“That’s a God thing, in my mind,” he says now. Still, it took 22 years of supporting her work before he felt it was time to “meander my way through that maze.” He pursued clinical pastoral education and found work as chaplain at the Dauphin County Prison. He stayed there for 20 years.
“God had my back,” he says. “My passion is for persons who are incarcerated. I had met them and knew their potential. For some reason, God placed in me a belief in their future.”
When he retired at age 65, Coleman felt that pastors needed to give back for all the gifts they’ve been given, so he became involved with the Prison Action Committee of Christian Churches United of the Tri-County Area. The group helps communities address the needs of re-entering prisoners, helping them make good decisions and “earn the right to be an ex-offender.”
Coleman applauds efforts to develop alternatives to imprisonment, and he hopes to continue his part in trimming recidivism rates. “Think about the difference that would make in our communities, and the family, and the children’s lives that these men and women have parented. This could be dramatic. We cannot afford as a country to incarcerate more persons per capita than any other civilized country in the world. That’s not a free nation, in my estimation, and it’s not necessary.”
Judy Coleman died from a sudden heart attack on April 11, 2005. In the months following, Coleman found “no hope or joy in anything because she had been my party.” He served as interim executive director for her ministry, Daystar Center for Spiritual Recovery. He found some relief from grief through Beginning Experience, a retreat for spouses experiencing loss, and he added that organization to those for which he provides leadership and guidance.
Today, Judy’s presence “lives inside of me,” he says. He hopes to finally write a book that tells the stories of ex-offenders, to help others find hope.
“People sometimes get by without any help,” Coleman says. “We find we need to help the persons who probably aren’t going to make it.”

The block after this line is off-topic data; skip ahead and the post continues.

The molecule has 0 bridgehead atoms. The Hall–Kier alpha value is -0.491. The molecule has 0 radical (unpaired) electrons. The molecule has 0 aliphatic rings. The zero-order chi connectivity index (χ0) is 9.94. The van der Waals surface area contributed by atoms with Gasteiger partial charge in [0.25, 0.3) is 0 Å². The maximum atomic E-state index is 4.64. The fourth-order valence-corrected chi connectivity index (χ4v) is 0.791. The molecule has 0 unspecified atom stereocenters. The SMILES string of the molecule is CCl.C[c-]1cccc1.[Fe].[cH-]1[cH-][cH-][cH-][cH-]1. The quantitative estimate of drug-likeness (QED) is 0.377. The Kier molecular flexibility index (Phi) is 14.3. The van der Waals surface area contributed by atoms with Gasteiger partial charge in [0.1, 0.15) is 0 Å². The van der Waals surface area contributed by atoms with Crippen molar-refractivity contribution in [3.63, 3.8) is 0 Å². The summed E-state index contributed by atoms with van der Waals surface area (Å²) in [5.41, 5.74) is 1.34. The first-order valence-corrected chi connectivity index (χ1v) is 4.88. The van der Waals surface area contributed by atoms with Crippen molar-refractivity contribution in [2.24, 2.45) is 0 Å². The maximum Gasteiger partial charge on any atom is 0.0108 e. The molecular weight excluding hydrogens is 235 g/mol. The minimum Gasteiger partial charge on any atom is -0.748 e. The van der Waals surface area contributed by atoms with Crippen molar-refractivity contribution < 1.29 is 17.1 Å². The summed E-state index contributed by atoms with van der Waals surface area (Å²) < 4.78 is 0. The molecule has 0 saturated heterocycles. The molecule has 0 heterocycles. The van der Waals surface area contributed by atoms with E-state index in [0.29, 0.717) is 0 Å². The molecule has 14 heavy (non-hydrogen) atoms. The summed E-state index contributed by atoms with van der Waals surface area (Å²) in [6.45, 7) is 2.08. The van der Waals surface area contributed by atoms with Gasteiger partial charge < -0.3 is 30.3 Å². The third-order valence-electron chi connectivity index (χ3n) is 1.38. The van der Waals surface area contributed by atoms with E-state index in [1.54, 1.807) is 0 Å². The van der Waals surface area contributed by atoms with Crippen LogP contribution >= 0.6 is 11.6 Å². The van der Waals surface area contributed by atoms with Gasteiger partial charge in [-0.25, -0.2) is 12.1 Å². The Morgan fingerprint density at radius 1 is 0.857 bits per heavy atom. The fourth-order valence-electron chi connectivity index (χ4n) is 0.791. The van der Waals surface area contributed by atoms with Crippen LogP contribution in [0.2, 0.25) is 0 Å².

Norma Gotwalt, Community Leader
Looking back on a lifetime of promoting learning and women’s progress, Norma Gotwalt has faith that “we certainly move toward a more peaceful world.”
“Peace today is such a lost quantity,” she says. “Take a look at Washington and the Congress. We have to learn to get along.”
In a way, Gotwalt has pursued three careers, having an impact in each. As a teacher who rose to become superintendent of Harrisburg School District, she “liked looking at the total picture and attempting to resolve issues and find answers and solutions to problems.”
She laughs at the memory of reprimanding a student who constantly chewed gum, knowing that teachers today would love to have that as their biggest problem. Still, she anticipated today’s move toward individualized learning in the classroom, shifting curriculum to find new ways to help each child understand according to his or her learning style.
Gotwalt was tapped by Gov. Tom Ridge to chair the Pennsylvania Civil Service Commission. Applying her skill at assessing a situation and putting the pieces together to create a solution, she helped clear up a backlog of administrative hearings. When Ridge left to become the nation’s first Homeland Security director, Gov. Mark Schweiker appointed her to chair the Pennsylvania Commission for Women.
Though she only had two years in that role before a new administration appointed a new chair, Gotwalt took advantage of the time to “listen to women around the state to see what their concerns were.”
Finally, the lifelong Anglophile learned about a part-time opening for a receptionist at the Margaret Thatcher Foundation in Washington, D.C. She fielded calls from global leaders and met Thatcher – Gotwalt calls the late British prime minister “a ‘she-ro’ of mine” – three times.
“We know she was a woman of conviction and courage and had many battles to fight,” says Gotwalt. “She fought them and didn’t always win but soldiered on.”
Gotwalt has served on the boards of the Pennsylvania Council on Aging, the Hemlock Girl Scout Council and the Art Association of Harrisburg, and she has mentored young women studying at local colleges.
“Young people today don’t always receive support from home,” she notes.
She has funded scholarship endowments and sits on the HACC Foundation Board, which awards scholarships.
“The thank-you letters that one receives from these scholarship students tell it all,” she says. “They’re so grateful. You and I perhaps don’t consider $500 or $1,000 that much money, but to them it’s like giving $5,000.”